Yesterday I pointed out a prospective treatment that briefly disrupts the blood-brain barrier and by doing so appears to provoke glia, the immune cells of the brain, into clearing up amyloid deposits. The visible outcome is an improved state of cognitive function in a mouse model of Alzheimer's disease wherein the mice are engineered to generate amyloid in large amounts and show accelerated cognitive decline. That is one interpretation of the results, in any case. It is interesting that the researchers produced measurable benefits by temporarily opening the blood-brain barrier, as, like all structures in the body, its function declines and falters with age, and this is thought to contribute to neurodegenerative conditions such as Alzheimer's disease.
What is the blood-brain barrier? It is a layer of cells that wraps capillary blood vessels in the brain, wherein neighboring cell membranes overlap in an arrangement known as a tight junction that forms a barrier to fluids. It isn't just a wall, however: it is also a collection of molecular mechanisms that very selectively transport various privileged molecules back and forth between the brain and the blood supply. Everything else is blocked. With advancing age this barrier begins to leak, but the causes and mechanisms involved are not entirely clear at the detailed level, and nor is it completely nailed down as to exactly what sort of further damage is caused as a consequence of this leakage.
This open access paper on the topic is presently only available as a PDF, but is a good illustration of the current state of knowledge regarding the blood-brain barrier in aging: the sorts of questions that remain open and the direction of present research. As is often the case in specific manifestations of age-related degeneration, rising levels of chronic inflammation appear to play an important role:
An accumulating body of evidence suggests that disruption of blood-brain barrier (BBB) function followed by blood-to-brain extravasation of circulating neuroinflammatory molecules may increase risk for the onset and progress of cerebrovascular-based neurodegenerative disorders such as Alzheimer's disease (AD), vascular dementia (VaD) and multiple sclerosis. We recently reported in wild-type mice maintained on standard diets, progressive deterioration of capillary function with aging was concomitant with heightened neuroinflammation. However, the mice used in this study were relatively young (12 months of age) and potential mechanisms for loss of capillary integrity were not investigated per se. The current study therefore extended the previous finding to investigate the effect of aging on BBB integrity in aged mice at 24 months and its potential underlying molecular mechanisms.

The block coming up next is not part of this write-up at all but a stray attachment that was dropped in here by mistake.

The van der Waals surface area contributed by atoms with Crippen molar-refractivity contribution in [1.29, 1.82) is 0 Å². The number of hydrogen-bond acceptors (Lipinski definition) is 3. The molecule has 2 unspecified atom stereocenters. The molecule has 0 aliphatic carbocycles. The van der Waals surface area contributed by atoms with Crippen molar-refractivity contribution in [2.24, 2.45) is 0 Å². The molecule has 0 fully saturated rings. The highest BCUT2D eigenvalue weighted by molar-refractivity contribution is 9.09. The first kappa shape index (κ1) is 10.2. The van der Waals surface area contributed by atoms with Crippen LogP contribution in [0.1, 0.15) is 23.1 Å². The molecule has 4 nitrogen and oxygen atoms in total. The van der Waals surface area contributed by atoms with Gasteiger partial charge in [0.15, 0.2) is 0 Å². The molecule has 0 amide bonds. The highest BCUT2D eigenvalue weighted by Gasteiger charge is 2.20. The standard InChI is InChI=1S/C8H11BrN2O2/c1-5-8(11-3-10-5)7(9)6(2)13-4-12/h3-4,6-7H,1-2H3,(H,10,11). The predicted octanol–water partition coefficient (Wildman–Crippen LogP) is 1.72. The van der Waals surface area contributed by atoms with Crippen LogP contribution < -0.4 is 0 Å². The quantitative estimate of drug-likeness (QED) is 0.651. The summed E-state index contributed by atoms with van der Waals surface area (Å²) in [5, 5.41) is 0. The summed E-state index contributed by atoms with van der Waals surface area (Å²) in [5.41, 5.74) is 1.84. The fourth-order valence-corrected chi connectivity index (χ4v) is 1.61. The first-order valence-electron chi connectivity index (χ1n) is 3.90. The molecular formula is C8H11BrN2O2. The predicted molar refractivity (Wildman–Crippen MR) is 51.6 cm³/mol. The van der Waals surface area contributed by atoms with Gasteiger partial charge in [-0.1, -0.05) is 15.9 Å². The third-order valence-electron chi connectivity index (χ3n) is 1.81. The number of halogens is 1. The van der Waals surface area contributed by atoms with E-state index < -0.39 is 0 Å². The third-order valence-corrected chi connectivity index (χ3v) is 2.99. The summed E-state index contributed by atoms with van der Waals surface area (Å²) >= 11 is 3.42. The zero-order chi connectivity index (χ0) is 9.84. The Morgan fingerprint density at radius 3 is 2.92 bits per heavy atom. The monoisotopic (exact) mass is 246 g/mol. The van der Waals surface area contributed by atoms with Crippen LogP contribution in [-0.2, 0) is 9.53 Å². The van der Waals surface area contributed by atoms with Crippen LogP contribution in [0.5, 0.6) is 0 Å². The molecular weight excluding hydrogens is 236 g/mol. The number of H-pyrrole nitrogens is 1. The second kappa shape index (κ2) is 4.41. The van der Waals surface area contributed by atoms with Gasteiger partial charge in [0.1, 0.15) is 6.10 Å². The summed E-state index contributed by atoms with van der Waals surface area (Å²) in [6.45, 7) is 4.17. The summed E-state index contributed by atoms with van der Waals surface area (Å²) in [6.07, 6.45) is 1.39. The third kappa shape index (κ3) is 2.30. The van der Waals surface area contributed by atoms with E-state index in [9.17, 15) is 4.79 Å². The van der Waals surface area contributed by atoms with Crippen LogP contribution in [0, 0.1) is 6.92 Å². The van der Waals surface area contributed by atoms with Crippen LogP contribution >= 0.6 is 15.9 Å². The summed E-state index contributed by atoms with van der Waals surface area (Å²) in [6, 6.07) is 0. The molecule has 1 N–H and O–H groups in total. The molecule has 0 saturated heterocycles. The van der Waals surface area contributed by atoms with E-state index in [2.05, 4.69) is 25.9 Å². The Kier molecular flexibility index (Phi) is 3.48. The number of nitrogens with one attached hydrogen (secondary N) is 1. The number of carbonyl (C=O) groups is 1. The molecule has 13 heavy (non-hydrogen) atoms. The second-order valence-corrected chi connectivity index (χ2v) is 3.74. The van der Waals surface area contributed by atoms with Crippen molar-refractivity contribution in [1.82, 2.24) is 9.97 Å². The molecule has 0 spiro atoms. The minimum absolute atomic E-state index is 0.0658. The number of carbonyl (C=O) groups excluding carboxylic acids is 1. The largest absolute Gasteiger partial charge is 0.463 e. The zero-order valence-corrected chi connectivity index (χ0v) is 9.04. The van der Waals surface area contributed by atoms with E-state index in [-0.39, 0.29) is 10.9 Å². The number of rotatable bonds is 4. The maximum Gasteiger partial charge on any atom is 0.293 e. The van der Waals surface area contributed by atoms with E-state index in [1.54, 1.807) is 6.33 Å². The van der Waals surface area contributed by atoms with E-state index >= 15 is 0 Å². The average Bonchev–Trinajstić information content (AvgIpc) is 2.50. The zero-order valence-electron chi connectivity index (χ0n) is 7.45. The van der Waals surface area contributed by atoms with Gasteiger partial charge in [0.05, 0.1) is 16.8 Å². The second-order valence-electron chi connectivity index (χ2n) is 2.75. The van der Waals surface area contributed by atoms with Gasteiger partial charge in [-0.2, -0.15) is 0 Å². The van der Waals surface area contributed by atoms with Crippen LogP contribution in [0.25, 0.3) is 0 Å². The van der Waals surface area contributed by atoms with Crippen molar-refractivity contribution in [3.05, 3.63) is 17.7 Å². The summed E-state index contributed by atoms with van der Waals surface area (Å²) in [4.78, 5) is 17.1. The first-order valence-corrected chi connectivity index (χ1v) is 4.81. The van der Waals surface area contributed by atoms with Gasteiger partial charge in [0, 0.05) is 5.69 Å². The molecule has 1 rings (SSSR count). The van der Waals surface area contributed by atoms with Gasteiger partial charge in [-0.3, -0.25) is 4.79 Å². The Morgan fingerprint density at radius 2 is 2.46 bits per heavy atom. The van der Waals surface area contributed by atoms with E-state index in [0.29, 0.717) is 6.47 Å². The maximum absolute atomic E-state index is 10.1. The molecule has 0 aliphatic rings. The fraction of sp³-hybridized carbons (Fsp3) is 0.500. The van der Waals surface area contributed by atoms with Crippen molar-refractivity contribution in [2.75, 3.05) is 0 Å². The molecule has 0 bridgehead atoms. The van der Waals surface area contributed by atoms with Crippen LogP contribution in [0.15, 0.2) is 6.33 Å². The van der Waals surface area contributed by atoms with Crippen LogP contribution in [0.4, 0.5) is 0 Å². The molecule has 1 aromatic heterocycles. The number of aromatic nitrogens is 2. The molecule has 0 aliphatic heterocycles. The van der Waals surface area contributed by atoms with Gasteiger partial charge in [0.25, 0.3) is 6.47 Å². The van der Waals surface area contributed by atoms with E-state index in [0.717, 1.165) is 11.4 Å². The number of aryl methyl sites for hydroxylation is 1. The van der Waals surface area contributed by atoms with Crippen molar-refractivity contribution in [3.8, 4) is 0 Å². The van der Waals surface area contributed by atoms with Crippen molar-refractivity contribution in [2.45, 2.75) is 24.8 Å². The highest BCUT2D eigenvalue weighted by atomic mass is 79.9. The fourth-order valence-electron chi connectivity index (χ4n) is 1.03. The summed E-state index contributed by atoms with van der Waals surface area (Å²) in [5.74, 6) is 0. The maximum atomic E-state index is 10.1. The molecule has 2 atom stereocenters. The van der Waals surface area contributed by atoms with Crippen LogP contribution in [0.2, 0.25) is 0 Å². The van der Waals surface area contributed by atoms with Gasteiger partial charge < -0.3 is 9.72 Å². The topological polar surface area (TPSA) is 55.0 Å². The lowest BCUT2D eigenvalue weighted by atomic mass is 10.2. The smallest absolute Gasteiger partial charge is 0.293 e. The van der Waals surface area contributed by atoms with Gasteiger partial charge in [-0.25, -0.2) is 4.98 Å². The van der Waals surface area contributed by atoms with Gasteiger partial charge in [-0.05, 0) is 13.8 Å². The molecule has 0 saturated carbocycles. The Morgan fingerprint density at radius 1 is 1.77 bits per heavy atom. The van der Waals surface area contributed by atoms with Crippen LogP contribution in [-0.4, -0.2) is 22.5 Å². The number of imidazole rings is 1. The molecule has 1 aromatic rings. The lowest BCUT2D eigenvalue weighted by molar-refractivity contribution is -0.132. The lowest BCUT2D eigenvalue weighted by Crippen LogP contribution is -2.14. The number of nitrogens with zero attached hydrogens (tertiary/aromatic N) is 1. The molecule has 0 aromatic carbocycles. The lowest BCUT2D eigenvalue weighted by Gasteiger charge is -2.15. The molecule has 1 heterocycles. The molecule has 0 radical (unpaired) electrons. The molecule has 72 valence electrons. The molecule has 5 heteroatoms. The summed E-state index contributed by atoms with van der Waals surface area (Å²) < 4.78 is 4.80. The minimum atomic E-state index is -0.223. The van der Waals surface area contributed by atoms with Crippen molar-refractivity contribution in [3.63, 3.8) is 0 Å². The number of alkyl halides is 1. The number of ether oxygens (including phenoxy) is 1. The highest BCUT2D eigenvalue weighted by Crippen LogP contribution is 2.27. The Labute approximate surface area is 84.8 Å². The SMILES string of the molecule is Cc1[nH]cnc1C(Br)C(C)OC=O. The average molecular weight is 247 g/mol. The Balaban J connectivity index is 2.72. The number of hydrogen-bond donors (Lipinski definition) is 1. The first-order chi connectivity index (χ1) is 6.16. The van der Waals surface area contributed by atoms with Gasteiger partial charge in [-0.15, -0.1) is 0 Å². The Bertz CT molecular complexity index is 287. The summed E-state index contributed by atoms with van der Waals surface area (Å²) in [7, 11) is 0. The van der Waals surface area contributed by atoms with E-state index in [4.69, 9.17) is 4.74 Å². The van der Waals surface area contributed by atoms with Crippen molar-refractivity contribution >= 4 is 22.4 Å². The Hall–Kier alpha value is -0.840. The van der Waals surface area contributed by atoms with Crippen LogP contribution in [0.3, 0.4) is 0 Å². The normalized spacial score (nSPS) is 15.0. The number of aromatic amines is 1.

A functional consequence of increased cerebral capillary permeability with aging is enhanced blood-to-brain delivery of circulating neuroinflammatory molecules. Disturbed BBB has been reported in mid-aged rodent models independent of co-morbidities or the provision of pro-inflammatory diets. The cerebrospinal fluid/serum ratio of albumin, a surrogate marker of increased capillary permeability, is significantly elevated with aging. In addition, recent studies suggest that increased BBB permeability in aged rodent brains is associated with reduced expression of BBB tight junction proteins.
Only a few studies have investigated potential mechanisms involved in BBB breakdown with normal aging and these suggest heightened inflammatory processes. In vitro and in vivo studies show that TNF-α potentiates the permeability of BBB by suppressing the expression of tight junction complexes, whilst inhibition of TNF-α results in restoration of the tight junction protein expression and normalized BBB integrity. Similarly, anti-TNF-α antibodies were shown to attenuate BBB permeability via restored expression of BBB tight junction proteins in rat model of acute liver failure. In this study, exaggerated endothelial TNF-α in aged mice was associated with reduced expression of the BBB tight junction proteins.
Collectively, the findings of this study suggest that the mechanisms of BBB dysfunction that occurs in normal aging may result from the loss of endothelial tight junctions, induced by pro-inflammatory TNF-α through heightened peripheral inflammation.